Streaming media and DVD rental provider Netflix is facing renewed scrutiny over its business model after announcing poor first-quarter results on Monday. The Los Gatos, Calif.-based company reported a $4.6 million loss in the quarter ending March 31, compared with a profit of $60.2 million in the year-earlier quarter. Its revenues, meanwhile, grew 21% from $718.6 million to $869.8 million. Following the news, the firm’s stock has fallen more than 19% (as of this morning).

Clearly, Netflix has yet to recover from its recent 60% price increase and failed attempt last September to spin off its DVD delivery business. The company’s U.S. customer base has eroded from 24.6 million last June to 23.4 million currently. (It also operates in Canada.)

Netflix’s problem is threefold: content partners, competitors and customers, according to Wharton operations and information management professor Kartik Hosanagar. “First, it was obvious that Netflix’s original margins were not sustainable in the long run,” he says. “Netflix secured some of its early [content] licenses at very low costs, and it was clear that the content owners would seek more the next time around.” That explains why the company’s costs have gone up over the last year — and the situation is unlikely to get better, he adds.

Increased competition is Netflix’s second hurdle, says Hosanagar. He points to the likes of Hulu and Amazon and also to streaming services being introduced by cable-TV firms like Comcast. “This competition will only get worse in the next 12 to 24 months.”

Customer loyalty represents Netflix’s third problem, he notes. “Customers used to be Netflix’s biggest strength.” But the past year “hasn’t been great for Netflix” because of several missteps — the most important of which were the debacle with pricing and the spinoff plans, he adds.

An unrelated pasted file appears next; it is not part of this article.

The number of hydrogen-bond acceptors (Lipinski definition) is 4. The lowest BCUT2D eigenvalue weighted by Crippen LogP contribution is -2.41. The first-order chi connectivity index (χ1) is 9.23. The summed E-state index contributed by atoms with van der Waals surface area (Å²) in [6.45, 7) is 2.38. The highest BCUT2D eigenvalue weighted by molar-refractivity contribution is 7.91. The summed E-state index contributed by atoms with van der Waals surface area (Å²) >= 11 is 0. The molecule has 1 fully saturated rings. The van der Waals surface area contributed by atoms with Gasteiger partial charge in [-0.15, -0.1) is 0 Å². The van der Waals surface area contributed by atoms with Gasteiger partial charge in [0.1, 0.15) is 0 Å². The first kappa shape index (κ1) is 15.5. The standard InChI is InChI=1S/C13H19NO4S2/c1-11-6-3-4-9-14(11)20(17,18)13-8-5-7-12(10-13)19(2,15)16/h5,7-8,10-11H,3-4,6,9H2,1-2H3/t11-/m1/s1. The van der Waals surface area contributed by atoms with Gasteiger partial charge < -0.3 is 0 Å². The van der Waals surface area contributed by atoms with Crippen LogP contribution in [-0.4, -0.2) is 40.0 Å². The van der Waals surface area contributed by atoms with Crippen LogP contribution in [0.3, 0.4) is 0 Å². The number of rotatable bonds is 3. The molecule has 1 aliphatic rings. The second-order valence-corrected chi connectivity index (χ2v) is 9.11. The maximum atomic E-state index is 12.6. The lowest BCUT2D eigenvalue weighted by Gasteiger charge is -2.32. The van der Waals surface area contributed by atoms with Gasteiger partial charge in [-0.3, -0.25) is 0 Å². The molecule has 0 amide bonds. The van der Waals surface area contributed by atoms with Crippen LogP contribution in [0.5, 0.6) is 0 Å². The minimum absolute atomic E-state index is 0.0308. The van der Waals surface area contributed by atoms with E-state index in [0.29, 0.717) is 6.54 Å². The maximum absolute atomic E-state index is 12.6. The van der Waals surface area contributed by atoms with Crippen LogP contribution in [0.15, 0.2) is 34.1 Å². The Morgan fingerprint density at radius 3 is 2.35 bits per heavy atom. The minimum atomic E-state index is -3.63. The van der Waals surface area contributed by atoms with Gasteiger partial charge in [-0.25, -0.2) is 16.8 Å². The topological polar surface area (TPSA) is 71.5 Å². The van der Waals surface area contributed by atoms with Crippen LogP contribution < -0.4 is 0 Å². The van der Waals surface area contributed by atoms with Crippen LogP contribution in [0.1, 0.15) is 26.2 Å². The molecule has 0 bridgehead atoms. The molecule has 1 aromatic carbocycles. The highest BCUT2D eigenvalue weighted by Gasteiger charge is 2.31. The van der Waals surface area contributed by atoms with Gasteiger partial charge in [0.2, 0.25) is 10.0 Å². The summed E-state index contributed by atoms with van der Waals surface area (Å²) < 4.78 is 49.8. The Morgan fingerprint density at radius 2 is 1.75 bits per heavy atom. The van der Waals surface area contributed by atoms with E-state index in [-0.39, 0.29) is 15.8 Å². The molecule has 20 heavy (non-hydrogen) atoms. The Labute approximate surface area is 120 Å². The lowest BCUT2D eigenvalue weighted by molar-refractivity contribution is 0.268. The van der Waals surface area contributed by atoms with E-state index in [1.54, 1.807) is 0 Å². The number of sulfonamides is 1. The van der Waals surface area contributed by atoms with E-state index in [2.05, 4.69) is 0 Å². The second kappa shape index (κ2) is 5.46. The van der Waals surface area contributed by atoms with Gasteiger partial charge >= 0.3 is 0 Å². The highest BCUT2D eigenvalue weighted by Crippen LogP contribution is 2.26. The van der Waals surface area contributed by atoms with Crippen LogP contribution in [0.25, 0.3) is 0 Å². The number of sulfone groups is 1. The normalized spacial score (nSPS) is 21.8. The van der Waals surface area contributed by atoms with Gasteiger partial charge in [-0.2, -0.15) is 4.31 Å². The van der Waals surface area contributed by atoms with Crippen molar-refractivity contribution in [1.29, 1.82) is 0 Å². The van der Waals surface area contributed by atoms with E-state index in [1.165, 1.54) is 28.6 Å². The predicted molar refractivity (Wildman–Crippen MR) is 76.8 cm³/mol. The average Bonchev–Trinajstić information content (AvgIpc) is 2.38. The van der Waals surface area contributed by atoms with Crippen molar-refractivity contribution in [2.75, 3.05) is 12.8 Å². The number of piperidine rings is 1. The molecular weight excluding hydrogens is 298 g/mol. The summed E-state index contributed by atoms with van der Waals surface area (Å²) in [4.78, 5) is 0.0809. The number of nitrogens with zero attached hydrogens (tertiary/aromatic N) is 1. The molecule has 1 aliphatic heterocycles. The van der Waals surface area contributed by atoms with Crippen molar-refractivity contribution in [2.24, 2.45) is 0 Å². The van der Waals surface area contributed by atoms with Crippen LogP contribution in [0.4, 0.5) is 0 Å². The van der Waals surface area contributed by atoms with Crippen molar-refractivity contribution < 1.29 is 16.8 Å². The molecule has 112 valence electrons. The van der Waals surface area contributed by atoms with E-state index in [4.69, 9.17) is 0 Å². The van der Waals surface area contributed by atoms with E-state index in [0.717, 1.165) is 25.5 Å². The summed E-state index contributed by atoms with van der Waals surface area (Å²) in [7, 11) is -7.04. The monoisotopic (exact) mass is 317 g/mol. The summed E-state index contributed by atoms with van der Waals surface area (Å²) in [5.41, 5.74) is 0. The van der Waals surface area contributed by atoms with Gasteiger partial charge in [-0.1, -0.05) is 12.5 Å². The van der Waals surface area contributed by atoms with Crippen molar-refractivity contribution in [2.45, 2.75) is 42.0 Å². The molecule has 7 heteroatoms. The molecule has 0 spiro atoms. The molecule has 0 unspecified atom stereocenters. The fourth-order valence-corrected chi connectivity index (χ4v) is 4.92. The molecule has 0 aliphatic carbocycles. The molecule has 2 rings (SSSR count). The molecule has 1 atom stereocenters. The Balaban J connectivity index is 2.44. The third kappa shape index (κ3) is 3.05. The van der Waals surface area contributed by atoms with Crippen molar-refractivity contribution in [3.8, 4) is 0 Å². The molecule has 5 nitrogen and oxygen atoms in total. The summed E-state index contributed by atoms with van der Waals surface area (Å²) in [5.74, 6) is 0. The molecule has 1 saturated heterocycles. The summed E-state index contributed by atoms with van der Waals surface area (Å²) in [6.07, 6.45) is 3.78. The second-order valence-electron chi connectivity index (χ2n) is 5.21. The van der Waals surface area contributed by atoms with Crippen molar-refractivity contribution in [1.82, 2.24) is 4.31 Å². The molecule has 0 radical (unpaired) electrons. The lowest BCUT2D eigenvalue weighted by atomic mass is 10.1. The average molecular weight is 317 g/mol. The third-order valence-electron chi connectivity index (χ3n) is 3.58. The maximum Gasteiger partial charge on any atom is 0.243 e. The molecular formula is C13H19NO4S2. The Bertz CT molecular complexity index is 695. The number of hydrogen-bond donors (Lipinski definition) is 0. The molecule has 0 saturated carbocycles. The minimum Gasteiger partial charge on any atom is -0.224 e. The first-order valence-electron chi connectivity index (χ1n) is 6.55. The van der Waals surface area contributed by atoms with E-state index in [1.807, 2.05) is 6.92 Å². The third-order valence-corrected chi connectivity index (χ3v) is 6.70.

Netflix’s solutions lie in continuing to grow its customer base and “up-selling existing customers” — or launching higher-value offerings — to address the partner and competitor issues, Hosanagar says. “Going forward, the key to Netflix’s success will be to win back customer confidence. Investor confidence and Wall Street will follow.”

Filmmaker James Kerwin took a dour view of the business model behind Netflix’s streaming business in an interview with Knowledge at Wharton in January 2011, soon after Netflix announced its offering of streaming movies and videos. The company’s model is not economically sustainable, he noted, because studios will find that streaming rights cannibalize their DVD sales. He also warned that fee increases were inevitable: “Netflix is going to have to jack up the rates that their customers pay and/or they are going to have to limit the number of videos that a customer can stream per month — because the studios are going to start demanding higher rates. Otherwise, this is just going to implode.”

According to Wharton legal studies and business ethics professor Kevin Werbach, much of the criticism of Netflix “is overblown, just as the company was over-hyped earlier.” Netflix is still fundamentally well-positioned to exploit the ongoing transformation of video, he says. “Ultimately, Netflix will have to provide value-add, whether in its recommendations, knowledge of its users or ability to function as an independent ‘honest broker’ unaffiliated with all the other industry segments involved,” he notes. “The basic function of getting any content users want to any platform, whenever users want it, will become the table stakes.”

Technology companies, including Netflix, are increasingly adopting the concept of customer lifetime value (CLV), Wharton marketing professor Peter Fader noted in a recent Knowledge at Wharton article. CLV is a marketing formula based on the idea that firms should spend money up front, and sacrifice initial profits, to gain customers whose loyalty and increased business will reap rewards over the long term. According to Fader, following a CLV model can keep companies from panicking when making big strategic decisions. An example he offers is Netflix’s move to raise subscription prices as its business focus shifted from offering DVDs by mail to the streaming model. In Fader’s view, Netflix was smart in the way it split its business and pricing, but not so in the way it announced those changes.

Still, for Netflix, such “screw-ups are a blip,” he said. “Dropped subscriptions are likely to be picked up again because Netflix really doesn’t have a comparable competitor.”